Wiki ▸ [[API Reference]] ▸ [[Core]] ▸ Formatting

Formatting numbers is one of those things you don't normally think about until an ugly "0.30000000000000004" appears on your axis labels. Also, maybe you want to group thousands to improve readability, and use fixed precision, such as "$1,240.10". Or, maybe you want to display only the significant digits of a particular number. D3 makes this easy using a standard number format. For example, to create a function that zero-fills to four digits, say:

var zero = d3.format("04d");

Now you can conveniently format numbers:

zero(2); // "0002"
zero(123); // "0123"

In addition to numbers, D3 also supports formatting and parsing [[dates|Time-Formatting]], and [[comma-separated values|CSV]].


# d3.format(specifier)

Returns a new format function with the given string specifier. (Equivalent to locale.numberFormat for the default U.S. English locale.) A format function takes a number as the only argument, and returns a string representing the formatted number. The format specifier is modeled after Python 3.1's built-in [[format specification mini-language|]]. The general form of a specifier is:


The fill can be any character other than "{" or "}". The presence of a fill character is signaled by the character following it, which must be one of the align options.

The align can be:

  • ("<") Forces the field to be left-aligned within the available space.
  • (">") Forces the field to be right-aligned within the available space. (This is the default).
  • ("^") Forces the field to be centered within the available space.

The sign can be:

  • plus ("+") - a sign should be used for both positive and negative numbers.
  • minus ("-") - a sign should be used only for negative numbers. (This is the default.)
  • space (" ") - a leading space should be used on positive numbers, and a minus sign on negative numbers.

The symbol can be:

  • currency ("$") - a currency symbol should be prefixed (or suffixed) per the locale.
  • base ("#") - for binary, octal, or hexadecimal output, prefix by "0b", "0o", or "0x", respectively.

The "0" option enables zero-padding.

The width defines the minimum field width. If not specified, then the width will be determined by the content.

The comma (",") option enables the use of a comma for a thousands separator.

The precision indicates how many digits should be displayed after the decimal point for a value formatted with types "f" and "%", or before and after the decimal point for a value formatted with types "g", "r" and "p".

The available type values are:

  • exponent ("e") - use [[Number.toExponential|]].
  • general ("g") - use [[Number.toPrecision|]].
  • fixed ("f") - use [[Number.toFixed|]].
  • integer ("d") - use [[Number.toString|]], but ignore any non-integer values.
  • rounded ("r") - round to precision significant digits, padding with zeroes where necessary in similar fashion to fixed ("f"). If no precision is specified, falls back to general notation.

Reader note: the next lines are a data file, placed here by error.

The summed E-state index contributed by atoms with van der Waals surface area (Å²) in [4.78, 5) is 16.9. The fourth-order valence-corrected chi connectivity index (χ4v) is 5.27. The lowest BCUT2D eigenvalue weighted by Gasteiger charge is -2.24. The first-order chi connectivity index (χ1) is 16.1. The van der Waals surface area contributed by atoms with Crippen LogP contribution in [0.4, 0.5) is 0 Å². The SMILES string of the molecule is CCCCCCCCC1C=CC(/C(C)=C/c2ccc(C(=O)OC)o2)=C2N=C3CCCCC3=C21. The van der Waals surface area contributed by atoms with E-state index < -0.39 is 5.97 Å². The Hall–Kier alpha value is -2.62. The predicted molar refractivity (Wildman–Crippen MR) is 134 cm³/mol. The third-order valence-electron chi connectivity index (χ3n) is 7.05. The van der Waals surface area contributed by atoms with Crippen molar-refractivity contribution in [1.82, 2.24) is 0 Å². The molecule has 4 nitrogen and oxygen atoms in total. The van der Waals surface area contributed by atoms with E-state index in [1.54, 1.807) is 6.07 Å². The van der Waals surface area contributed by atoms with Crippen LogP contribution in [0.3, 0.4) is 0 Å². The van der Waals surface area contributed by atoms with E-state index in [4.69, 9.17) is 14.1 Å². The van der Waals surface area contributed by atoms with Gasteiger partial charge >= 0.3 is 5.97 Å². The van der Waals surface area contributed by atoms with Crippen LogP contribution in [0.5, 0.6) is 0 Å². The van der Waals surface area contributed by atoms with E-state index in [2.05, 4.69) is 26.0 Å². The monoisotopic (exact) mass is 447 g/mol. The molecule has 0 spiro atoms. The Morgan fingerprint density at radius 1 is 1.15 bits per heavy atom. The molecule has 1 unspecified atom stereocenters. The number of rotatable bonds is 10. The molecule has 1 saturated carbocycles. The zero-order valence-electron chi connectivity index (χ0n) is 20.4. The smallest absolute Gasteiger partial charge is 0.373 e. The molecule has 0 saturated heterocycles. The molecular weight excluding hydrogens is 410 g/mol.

• percentage ("%") - like fixed, but multiply by 100 and suffix with "%".
  • rounded percentage ("p") - like rounded, but multiply by 100 and suffix with "%".
  • binary ("b") - outputs the number in base 2.
  • octal ("o") - outputs the number in base 8.
  • hexadecimal ("x") - outputs the number in base 16, using lower-case letters for the digits above 9.
  • hexadecimal ("X") - outputs the number in base 16, using upper-case letters for the digits above 9.
  • character ("c") - converts the integer to the corresponding unicode character before printing.
  • SI-prefix ("s") - like rounded, but with a unit suffixed such as "9.5M" for mega, or "1.00µ" for micro.

The type "n" is also supported as shorthand for ",g".

# d3.formatPrefix(value[, precision])

Returns the SI prefix for the specified value. If an optional precision is specified, the value is rounded accordingly using d3.round before computing the prefix. The returned prefix object has two properties:

  • symbol - the prefix symbol, such as "M" for millions.
  • scale - the scale function, for converting numbers to the appropriate prefixed scale.

For example:

var prefix = d3.formatPrefix(1.21e9);
console.log(prefix.symbol); // "G"
console.log(prefix.scale(1.21e9)); // 1.21

This method is used by d3.format for the s format.

# d3.round(x[, n])

Returns the value x rounded to n digits after the decimal point. If n is omitted, it defaults to zero. The result is a number. Values are rounded to the closest multiple of 10 to the power minus n; if two multiples are equally close, the value is rounded up in accordance with the built-in [[round|]] function. For example:

d3.round(1.23); // 1
d3.round(1.23, 1); // 1.2
d3.round(1.25, 1); // 1.3
d3.round(12.5, 0); // 13
d3.round(12, -1); // 10

Note that the resulting number when converted to a string may be imprecise due to IEEE floating point precision; to format a number to a string with a fixed number of decimal points, use d3.format instead.


# d3.requote(string)

Returns a quoted (escaped) version of the specified string such that the string may be embedded in a regular expression as a string literal.

d3.requote("[]"); // "\[\]"


See the [[d3.time|Time-Formatting]] module.